Medicaid is a joint federal-state program that funds health care services on a means-tested basis for eligible low-income Americans. Although states must operate within certain federal requirements, each state sets its own Medicaid regulations, including qualifications for benefits, benefits provided, and reimbursement rates.
Author: Aaron Helmbrecht
An estimated 70 percent of Americans currently age 65 and older will one day need long-term care (LTC) services and supports, which include nursing facilities, home health aides, personal care, and family caregiving. With Medicare not providing LTC coverage and private LTC insurance coverage low, Medicaid is a major provider of LTC services and supports for the elderly.
When Social Security first started paying regular monthly benefits in 1940, males born in that year were expected to live 61.4 years and females 65.7 years. Today, those average numbers have increased to 76.7 and 81.4 respectively, an increase of about 15 years.
Benefit changes are a consideration in any discussion of Social Security reform because they can provide a solution, or a partial one, to addressing Social Security’s long-term funding challenge to the extent benefits are reduced.
Almost 90 percent of Social Security’s funding comes from payroll taxes on workers’ earnings. Employees and employers each pay a tax of 6.2 percent of an employee’s wages (Federal Insurance Contributions Act [FICA] tax), while self-employed workers pay the entire 12.4 percent (Self-Employment Contributions Act [SECA] tax).
Secretary of State Mike Pompeo and Treasury Secretary Steven Mnuchin announced Friday that the U.S. imposed new sanctions on Iran’s metal exports and eight senior Iranian officials. The new penalties came days after Iran fired a barrage of missiles at Iraqi bases that were housing U.S. targets — a move made in retaliation for an…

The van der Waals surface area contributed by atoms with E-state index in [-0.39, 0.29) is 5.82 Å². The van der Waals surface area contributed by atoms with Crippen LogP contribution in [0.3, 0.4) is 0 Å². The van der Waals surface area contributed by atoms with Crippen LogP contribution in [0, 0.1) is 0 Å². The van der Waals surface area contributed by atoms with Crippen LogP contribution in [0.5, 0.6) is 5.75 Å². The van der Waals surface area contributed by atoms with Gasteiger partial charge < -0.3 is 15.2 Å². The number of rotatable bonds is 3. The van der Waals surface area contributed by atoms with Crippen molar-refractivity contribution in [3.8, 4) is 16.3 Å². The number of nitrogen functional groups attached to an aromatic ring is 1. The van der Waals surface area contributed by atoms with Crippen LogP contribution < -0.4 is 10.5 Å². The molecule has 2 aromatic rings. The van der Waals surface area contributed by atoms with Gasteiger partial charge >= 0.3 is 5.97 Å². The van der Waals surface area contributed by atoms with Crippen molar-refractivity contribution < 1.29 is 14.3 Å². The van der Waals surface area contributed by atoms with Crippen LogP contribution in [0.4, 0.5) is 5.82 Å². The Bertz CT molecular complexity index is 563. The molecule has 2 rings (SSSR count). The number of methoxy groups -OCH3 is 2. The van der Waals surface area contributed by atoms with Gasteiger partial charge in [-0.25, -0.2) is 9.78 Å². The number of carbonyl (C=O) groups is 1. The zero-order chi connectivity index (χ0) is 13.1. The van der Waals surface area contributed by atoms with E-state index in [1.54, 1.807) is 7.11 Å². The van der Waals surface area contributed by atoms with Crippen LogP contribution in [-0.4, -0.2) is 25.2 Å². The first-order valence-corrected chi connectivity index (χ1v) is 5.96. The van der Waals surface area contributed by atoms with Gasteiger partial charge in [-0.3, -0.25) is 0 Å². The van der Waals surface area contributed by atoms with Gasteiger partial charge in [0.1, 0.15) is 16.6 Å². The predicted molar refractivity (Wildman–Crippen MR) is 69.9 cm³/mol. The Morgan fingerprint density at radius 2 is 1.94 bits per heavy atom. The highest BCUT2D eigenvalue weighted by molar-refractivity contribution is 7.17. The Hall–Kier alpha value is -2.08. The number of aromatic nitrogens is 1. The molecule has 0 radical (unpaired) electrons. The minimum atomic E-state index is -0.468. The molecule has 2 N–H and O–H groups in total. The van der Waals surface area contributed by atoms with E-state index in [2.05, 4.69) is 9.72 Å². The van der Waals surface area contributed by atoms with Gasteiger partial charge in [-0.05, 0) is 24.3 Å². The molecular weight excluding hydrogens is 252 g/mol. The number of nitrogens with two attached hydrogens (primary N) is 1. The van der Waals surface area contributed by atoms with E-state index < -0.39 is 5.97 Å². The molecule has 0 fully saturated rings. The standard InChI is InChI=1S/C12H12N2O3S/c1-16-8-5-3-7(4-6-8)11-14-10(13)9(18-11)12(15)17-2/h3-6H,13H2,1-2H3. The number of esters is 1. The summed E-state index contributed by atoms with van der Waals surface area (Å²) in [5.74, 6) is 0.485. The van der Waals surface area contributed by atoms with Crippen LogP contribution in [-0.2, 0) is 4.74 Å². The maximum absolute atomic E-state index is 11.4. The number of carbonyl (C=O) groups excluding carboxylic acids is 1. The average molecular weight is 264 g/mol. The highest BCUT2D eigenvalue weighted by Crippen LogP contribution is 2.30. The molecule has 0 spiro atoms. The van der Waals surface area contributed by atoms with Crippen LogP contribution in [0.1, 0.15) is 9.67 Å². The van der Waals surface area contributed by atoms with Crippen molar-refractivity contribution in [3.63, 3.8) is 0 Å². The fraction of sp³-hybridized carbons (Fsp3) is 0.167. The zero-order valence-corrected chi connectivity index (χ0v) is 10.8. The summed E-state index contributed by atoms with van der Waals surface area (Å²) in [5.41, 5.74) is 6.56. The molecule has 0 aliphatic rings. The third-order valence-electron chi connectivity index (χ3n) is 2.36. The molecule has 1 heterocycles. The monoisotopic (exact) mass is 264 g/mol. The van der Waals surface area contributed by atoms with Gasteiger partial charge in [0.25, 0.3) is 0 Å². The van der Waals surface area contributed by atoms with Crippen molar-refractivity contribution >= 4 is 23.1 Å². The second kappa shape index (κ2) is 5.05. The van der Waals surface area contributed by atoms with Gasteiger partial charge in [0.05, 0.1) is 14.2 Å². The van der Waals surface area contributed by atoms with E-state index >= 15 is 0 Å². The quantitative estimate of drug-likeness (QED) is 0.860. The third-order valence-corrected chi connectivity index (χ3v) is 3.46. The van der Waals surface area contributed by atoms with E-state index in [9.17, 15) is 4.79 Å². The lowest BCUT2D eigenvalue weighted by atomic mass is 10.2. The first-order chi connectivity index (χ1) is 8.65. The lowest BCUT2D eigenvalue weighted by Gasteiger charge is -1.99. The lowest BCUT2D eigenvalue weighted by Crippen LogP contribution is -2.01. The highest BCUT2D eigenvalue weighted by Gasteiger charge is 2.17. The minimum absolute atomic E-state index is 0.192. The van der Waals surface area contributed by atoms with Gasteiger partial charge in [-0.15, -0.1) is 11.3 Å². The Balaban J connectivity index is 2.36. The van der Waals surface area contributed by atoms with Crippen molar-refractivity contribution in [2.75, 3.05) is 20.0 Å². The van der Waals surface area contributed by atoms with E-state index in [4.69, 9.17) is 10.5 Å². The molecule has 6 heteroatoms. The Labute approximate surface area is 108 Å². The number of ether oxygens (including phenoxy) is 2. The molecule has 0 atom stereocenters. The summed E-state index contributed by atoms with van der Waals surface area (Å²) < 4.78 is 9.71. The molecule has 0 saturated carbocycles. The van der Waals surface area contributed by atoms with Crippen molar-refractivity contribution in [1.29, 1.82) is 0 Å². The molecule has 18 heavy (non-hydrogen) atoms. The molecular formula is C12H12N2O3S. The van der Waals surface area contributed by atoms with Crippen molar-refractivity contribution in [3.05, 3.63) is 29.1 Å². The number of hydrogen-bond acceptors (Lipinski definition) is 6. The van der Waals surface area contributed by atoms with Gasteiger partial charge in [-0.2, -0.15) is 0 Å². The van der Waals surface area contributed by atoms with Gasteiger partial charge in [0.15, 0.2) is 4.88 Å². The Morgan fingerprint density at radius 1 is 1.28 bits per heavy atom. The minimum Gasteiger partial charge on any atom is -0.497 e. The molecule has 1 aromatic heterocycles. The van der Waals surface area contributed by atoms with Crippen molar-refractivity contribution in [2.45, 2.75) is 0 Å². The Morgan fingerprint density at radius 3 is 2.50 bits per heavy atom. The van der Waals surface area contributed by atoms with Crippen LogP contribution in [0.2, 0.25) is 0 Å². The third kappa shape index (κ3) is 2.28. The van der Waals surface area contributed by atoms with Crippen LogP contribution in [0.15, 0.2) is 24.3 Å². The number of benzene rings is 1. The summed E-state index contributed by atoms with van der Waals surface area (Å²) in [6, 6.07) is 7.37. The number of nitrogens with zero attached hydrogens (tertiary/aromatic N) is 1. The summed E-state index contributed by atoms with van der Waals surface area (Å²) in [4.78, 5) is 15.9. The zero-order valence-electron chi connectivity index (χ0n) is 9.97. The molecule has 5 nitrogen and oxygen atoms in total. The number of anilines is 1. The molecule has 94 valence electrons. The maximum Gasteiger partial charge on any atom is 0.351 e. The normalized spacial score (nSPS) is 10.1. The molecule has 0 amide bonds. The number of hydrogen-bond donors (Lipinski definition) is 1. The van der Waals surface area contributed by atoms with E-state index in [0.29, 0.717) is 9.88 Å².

Most people younger than age 65 with private health insurance coverage obtain that coverage through their job or as a dependent on a family member’s employer group plan. The individual health insurance market is a source of coverage for those without access to employer coverage or public coverage such as Medicaid.
Americans planning for retirement today face more individual responsibility and risk for their retirement benefits than prior generations experienced.
An estimated 70 percent of Americans ages 65 and older will one day need long-term care (LTC) services and supports, which include nursing facilities, home health aides, personal care, and family caregiving. With Medicare not providing LTC coverage and private LTC insurance coverage low, Medicaid is a major provider of LTC services and supports for the elderly.
Many Americans have felt keenly the effects of extreme climatic events: increased droughts in the western United States, higher rainfall and snowfall in the eastern part of the country, and greater damage from tornadoes, hurricanes, floods, and wildfires.